Prognostication of COVID-19

Prognostication of COVID-19 patients is another interesting field of study that has garnered research attention. Presenting complaints range from completely asymptomatic with a positive diagnostic SARS-CoV-2 polymerase chain reaction (PCR) swab test, to full-blown pneumonia with acute respiratory failure that can be life-threatening. Prognostication of infected patients plays an important role in determining which patients will require closer monitoring and intervention, as well as selecting patients who will benefit from further drug therapy. A Chinese study on 2541 confirmed COVID-19 patients found that older age, lymphopenia, respiratory rate ≥ 30/min, and high IL-6 levels were independent high-risk factors associated with poor prognosis [36]. The study also developed a nomogram which serves as a quick visual aid to estimate the risk of fatal outcomes. Zhou et al. [37] proposed a workflow for risk stratification of COVID-19 patients via simple scoring of clinical, blood and imaging tests. Its efficacy, however, has yet to be tested in a patient population, and may be limited by the need for routine chest CT. C5178a and A249d mitochondrial DNA (mtDNA) variants are found to be associated with a reduced risk of severe COVID-19, while the A4833G, A4715G, T3394C, and G5417A variants were related to an increased risk of severe COVID-19 [38]. Testing for common mtDNA variants via a simple blood test may eventually play a role in stratifying patients infected with COVID-19, providing an additional triage tool to enhance clinical assessment.

Treatment and preventive measures

The current research on COVID-19 treatment is heterogenous, with many proposed treatment strategies with claims of effectiveness. A review by Xu et al. [39] comprehensively synthesized the current evidence pertaining to investigational therapies for COVID-19, and their role as adjuncts to standard supportive care. Given that there is so much more yet to be discovered about COVID-19, articles like such efficiently centralizes the myriad of existing data, providing new insights by harnessing the findings of existing knowledge.

As the COVID-19 pandemic progresses, finding a medical cure may be important, but a long-term sustainable solution to combat such spread involves preventive measures. Peng et al. [40] proposed a novel bionic nanoparticle vaccine, which has the benefits of desirable biocompatibility, as well as being able to simulate the whole virus structure, including its infection process, to efficiently trigger antibody production. With such advances, the ability to eventually develop “universal” influenza vaccines is promising. For patients who fall through the cracks, early detection can serve as the next line of defence. Rapid diagnostic kits such as the antigen rapid test or the SARS-CoV-2 reverse-transcription polymerase chain reaction (RT-PCR) test may yield false positive results. Adedokun [41] described the clinical entity termed “silent hypoxemia” where patients can be completely asymptomatic or minimally symptomatic, but subsequently deteriorate insidiously without warning, sometimes to the extent of progression to respiratory failure without the warning of respiratory distress. Pulse oximetry can screen asymptomatic patients with low oxygen saturations for further workup, which additionally has the benefit of being portable and easily administered.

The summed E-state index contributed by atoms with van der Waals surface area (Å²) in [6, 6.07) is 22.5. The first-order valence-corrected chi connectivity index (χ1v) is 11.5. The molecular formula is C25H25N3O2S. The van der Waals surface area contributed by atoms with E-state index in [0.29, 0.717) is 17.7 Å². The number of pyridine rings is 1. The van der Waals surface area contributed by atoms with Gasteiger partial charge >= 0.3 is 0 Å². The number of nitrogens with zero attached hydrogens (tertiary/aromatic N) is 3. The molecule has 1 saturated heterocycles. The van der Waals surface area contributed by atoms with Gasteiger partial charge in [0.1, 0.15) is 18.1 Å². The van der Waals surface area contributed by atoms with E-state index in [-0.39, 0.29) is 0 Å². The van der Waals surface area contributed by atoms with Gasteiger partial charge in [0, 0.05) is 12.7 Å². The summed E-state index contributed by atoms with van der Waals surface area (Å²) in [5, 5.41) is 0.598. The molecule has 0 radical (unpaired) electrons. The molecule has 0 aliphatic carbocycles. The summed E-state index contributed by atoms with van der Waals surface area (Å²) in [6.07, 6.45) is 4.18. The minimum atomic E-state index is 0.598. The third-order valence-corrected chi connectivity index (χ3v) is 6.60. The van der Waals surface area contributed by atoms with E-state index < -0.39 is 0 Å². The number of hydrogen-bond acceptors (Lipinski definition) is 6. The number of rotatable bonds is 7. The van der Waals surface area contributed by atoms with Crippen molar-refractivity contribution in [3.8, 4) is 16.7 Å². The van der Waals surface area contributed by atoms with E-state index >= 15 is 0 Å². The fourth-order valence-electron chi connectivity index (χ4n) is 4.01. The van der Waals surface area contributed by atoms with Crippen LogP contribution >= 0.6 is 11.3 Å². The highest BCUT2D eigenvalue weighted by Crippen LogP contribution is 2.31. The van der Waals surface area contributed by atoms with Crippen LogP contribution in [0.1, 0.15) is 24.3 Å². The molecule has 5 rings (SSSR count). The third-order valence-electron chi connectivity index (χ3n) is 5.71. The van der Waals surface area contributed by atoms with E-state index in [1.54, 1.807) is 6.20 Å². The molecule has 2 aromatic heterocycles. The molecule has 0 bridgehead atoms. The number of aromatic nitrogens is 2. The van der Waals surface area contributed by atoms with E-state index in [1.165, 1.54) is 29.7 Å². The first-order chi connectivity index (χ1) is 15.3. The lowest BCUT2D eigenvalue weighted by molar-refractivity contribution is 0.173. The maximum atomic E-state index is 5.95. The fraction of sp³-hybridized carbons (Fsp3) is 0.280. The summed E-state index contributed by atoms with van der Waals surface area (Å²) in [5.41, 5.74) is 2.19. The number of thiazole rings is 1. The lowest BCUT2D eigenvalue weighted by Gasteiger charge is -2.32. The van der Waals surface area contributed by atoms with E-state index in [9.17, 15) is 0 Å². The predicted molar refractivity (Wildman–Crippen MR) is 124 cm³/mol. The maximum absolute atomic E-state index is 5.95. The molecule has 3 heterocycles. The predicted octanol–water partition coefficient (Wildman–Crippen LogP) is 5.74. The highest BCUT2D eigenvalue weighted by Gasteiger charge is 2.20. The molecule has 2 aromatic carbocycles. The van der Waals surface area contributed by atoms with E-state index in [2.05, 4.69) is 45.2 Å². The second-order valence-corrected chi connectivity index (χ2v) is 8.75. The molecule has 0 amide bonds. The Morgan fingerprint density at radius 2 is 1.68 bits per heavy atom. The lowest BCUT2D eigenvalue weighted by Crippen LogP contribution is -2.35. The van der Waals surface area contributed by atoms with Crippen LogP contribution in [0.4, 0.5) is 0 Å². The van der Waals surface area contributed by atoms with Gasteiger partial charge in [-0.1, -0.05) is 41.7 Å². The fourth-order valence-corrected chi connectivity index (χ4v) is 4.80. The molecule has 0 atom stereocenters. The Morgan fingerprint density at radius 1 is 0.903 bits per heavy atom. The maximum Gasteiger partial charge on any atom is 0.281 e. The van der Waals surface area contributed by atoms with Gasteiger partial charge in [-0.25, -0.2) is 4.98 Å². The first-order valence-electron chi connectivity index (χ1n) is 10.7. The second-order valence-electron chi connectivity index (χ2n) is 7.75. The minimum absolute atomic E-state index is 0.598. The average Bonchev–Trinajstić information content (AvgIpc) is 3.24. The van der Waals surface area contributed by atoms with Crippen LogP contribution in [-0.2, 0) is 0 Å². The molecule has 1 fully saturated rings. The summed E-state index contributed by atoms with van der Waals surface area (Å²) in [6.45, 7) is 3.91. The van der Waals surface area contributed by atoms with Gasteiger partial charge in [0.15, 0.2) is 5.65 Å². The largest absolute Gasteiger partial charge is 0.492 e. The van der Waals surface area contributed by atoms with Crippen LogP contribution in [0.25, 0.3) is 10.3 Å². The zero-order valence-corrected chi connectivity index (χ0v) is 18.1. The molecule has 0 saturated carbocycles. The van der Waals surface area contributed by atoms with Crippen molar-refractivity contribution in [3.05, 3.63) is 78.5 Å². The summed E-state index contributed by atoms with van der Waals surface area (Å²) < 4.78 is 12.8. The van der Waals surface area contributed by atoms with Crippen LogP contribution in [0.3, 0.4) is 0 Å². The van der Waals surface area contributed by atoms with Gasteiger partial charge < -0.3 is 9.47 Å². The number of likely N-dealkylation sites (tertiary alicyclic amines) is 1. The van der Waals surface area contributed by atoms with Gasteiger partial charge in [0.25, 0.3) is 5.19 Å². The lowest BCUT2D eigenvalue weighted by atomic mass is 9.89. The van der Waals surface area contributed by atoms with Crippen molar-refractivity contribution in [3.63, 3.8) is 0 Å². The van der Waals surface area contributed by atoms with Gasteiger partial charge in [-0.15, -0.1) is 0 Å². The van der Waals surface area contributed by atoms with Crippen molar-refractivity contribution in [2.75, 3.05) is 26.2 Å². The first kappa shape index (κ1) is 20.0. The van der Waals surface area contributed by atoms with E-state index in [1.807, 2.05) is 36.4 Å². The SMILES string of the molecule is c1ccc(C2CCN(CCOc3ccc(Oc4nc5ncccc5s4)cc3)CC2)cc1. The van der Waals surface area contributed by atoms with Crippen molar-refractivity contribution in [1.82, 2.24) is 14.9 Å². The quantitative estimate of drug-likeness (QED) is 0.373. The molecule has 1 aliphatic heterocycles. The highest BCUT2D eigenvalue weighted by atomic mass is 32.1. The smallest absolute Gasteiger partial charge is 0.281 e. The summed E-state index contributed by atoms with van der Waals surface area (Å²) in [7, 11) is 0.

Relationship between COVID-19 and the military

Military hospitals have demonstrated efficiency in combating the current COVID-19 pandemic via rapid protocol planning and standard operating procedures. Many approaches can be learnt from their experiences responding to such a public health crisis, which play an integral role by contributing to the current existing knowledge pool, providing new insights into the field of pandemic readiness and response. Scientific research on military medicine have also highlighted the importance of medical support in peacetime military operations. How we can further extend the scope of medical support afforded by the military in a pandemic setting is an important topic that requires further research. Military Medical Research examines these issues via its repertoire of publications, ensuring a diversity of trending scientific knowledge resources.

Zhang et al. [42] described their experience with an outbreak of Mycoplasma pneumoniae in a Chinese military academy. They reasoned that the high-intensity training and psychological stress decrease immunity, and environmental factors such as climate, high-density residences, and non-ventilated rooms accounted for the outbreak. Indeed, the congregation of military service personnel in a densely packed setting coupled with regular and frequent close interpersonal interaction acts as a catalyst for disease spread.